TNA IMPACT SHOULD BE LIVE. Even if the early 2010 shows didn’t get great ratings, it takes a little while for new fans to get accustomed to your brand. Thursday should have been the last straw; for Hardy to drop the belt to Sting on a taped telecast is laughable and grounds for a new business model. TNA could still capitalize on their house shows if they tape live on Thursday, and then have next week’s Impact tape the following day. This means every other Impact would be live and they would still have two full weeks to tour, promote, and rest. These live shows are where the big turns, title changes, and new arrivals should happen.

YOU’RE NOT WWE, DON’T TRY TO BE. It’s fair to think that because TNA is second fiddle to WWE that they should be comparable, but this couldn’t be farther from the truth. The WWE is a global phenomenon that breaches the worlds of cinema, music, and mainstream sports. Vince McMahon brought his brand of entertainment to network television, gobbled up every territory and competitor, and created a monopoly Bill Gates could appreciate. For all intents and purposes, TNA is a taped, Universal Studios version of a violent Double Dare. Shows are taped in front of a studio audience and packaged back to us on cable. The wrestlers aren’t compensated well, and in some cases have to pay for their own flights and lodging.

I don’t have a problem with the independent feel of the company, but the truth is that TNA is financed by a large energy conglomerate, buys up aging wrestlers with name recognition, and valiantly strives for the “wrasslin” of WWE, when it should be trying to be it’s own brand with it’s own specialties (too bad the X Division is MIA). I bet if independent companies such as Chikara and Ring of Honor had the money TNA plays around with, they wouldn’t waste it on slugs like Matt Hardy and various reality show rejects.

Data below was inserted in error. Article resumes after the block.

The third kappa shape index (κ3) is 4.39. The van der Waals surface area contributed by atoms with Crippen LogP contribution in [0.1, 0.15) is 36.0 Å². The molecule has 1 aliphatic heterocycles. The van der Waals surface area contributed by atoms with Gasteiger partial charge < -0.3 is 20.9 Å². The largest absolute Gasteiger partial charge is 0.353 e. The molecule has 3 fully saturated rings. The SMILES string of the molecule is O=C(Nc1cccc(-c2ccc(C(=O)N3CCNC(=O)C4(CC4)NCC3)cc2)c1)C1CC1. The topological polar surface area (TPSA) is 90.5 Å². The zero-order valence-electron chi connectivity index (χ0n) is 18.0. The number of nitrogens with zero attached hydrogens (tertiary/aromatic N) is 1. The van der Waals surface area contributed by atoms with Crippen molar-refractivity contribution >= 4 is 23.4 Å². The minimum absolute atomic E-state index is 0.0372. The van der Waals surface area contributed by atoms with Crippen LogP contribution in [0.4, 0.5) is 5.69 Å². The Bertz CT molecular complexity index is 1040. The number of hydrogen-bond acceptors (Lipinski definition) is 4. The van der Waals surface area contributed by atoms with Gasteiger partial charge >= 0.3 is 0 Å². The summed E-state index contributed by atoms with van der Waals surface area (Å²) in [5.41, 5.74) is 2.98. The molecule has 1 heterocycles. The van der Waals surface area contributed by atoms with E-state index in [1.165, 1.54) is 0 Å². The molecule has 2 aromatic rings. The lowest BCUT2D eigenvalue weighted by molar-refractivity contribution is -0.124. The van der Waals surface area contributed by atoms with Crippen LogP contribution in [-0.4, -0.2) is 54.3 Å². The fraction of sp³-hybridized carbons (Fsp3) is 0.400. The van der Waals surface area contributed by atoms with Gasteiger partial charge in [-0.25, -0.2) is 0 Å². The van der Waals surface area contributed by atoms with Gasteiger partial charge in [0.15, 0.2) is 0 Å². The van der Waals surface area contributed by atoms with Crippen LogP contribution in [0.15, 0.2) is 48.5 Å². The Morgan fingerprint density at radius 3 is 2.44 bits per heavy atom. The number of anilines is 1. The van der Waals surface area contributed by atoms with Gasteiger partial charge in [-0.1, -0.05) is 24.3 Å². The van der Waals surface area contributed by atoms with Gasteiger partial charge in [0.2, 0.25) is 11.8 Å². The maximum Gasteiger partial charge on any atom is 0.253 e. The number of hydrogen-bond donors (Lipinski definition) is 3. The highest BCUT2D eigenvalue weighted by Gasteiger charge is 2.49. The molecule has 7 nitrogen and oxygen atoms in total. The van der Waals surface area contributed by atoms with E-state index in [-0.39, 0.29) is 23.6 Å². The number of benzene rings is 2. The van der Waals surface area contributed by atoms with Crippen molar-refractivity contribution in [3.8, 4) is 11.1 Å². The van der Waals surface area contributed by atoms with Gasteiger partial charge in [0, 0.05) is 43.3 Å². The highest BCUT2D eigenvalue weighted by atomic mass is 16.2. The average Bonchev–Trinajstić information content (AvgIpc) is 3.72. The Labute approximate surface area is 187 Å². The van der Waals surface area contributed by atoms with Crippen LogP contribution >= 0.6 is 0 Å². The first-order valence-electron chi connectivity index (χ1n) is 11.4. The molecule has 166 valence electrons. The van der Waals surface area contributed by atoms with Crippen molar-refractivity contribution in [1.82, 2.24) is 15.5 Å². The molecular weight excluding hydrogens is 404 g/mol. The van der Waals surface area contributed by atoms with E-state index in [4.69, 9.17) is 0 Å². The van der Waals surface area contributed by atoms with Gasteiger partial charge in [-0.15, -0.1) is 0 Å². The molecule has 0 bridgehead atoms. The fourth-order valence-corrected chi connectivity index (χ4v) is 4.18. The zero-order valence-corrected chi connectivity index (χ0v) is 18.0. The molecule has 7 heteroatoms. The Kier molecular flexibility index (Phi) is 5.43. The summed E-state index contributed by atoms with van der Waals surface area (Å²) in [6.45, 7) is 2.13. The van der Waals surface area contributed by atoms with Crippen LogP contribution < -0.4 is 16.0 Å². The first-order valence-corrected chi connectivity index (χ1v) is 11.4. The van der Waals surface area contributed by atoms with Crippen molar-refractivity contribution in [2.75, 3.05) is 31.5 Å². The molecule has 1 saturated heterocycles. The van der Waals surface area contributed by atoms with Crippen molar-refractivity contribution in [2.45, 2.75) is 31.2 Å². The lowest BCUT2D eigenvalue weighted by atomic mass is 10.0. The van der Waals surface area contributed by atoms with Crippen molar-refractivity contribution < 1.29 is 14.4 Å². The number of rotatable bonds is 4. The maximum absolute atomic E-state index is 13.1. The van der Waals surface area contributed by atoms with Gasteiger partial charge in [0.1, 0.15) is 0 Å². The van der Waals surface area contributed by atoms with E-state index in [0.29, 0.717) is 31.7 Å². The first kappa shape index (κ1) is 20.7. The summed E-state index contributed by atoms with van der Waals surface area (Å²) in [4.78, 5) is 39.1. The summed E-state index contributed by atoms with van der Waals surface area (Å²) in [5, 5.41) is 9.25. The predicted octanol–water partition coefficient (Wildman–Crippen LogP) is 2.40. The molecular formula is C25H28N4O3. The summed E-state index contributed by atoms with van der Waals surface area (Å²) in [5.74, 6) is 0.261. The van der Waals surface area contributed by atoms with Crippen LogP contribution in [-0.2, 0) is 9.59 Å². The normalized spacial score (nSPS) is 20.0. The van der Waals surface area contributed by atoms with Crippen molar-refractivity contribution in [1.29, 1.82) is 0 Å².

THERE WILL BE BLOOD, DAMMIT. For some odd reason, TNA writes in that someone’s forehead will be busted open worse than a Christmas chestnut on a regular basis. Whether you call it blading or juicing, it should remain a thing of the past. If used sparingly, a guy gushing crimson can add an exciting, enthralling element to a match, representing the absolute brutality of worked feud. But when guys are cutting themselves up almost every show it’s just cheap and disgusting, and it was no more evident than in the Knockouts division when a wrestler named Roxxi tore open her forehead and wrestled Madison Rayne for a good seven minutes, drenched in blood. Come on, TNA, Sean Waltman and his Hepatitis C thinks that is vile.

TWO HOURS AIN’T CUTTIN’ IT. I’m not going to suggest bringing back Reaction in its previous format, but TNA really needs some more American air time. They have a supplemental show, Xplosion, but that’s only broadcast overseas and nothing really important ever happens on it, save for Eric Young banging his head and creating a new character with a couple of screws loose.

What I would suggest is to bring back a third hour, but disguise the exact time when the broadcast ends and the recap show begins. Too often main events are squished into ten minute forays of bad acting and predictable endings, when in reality Spike would stand to gain from extra programming that could see Impact last its normal two hours and five minutes or go for two and a half hours. Reaction can be a great promotion vehicle, but an hour of it every week was a bit grating. Which brings me to my next point…

ANOTHER TNA PAY PER VIEW ALREADY?!. I don’t know if prices are universal, but Cox cable charges me $34.95 USD per TNA PPV…all twelve of them suckers. This is a lot to ask of fans who can barely follow the patchwork storylines crammed into three or four weeks of action. It’s embarrassing when Beer Money is out of teams to wrestle for the tag teams belts, so you have to have Ink Inc. come out on stage and in a mere two minutes of talking you have a match at the next PPV. People aren’t buying and I don’t blame them; either lower the price or only have six PPV events a year. I’m in favor of the latter—it allows for more complex storylines and genuine payoff for a fan to finally see which main event wrestler will come out on top. With the right promotion, timely rivalries, and specific dates, I believe TNA could achieve more buy rates for one PPV every two months than two throwaways every month.

While all of this is from a fan’s perspective, it should really hit home with TNA that guys like Scott Steiner are airing their grievances on Twitter with stuff like this: “On the road -did Tv tapings in Fayetteville NC on thursday-TNA needs to go live on Thursdays.”

For a company that is in grave need of much younger talent, it says a lot when an example of an entirely different problem is exposing the root of another.

Joe Leininger lives in Gainesville, FL and writes for The Playing Field and Destigeddon.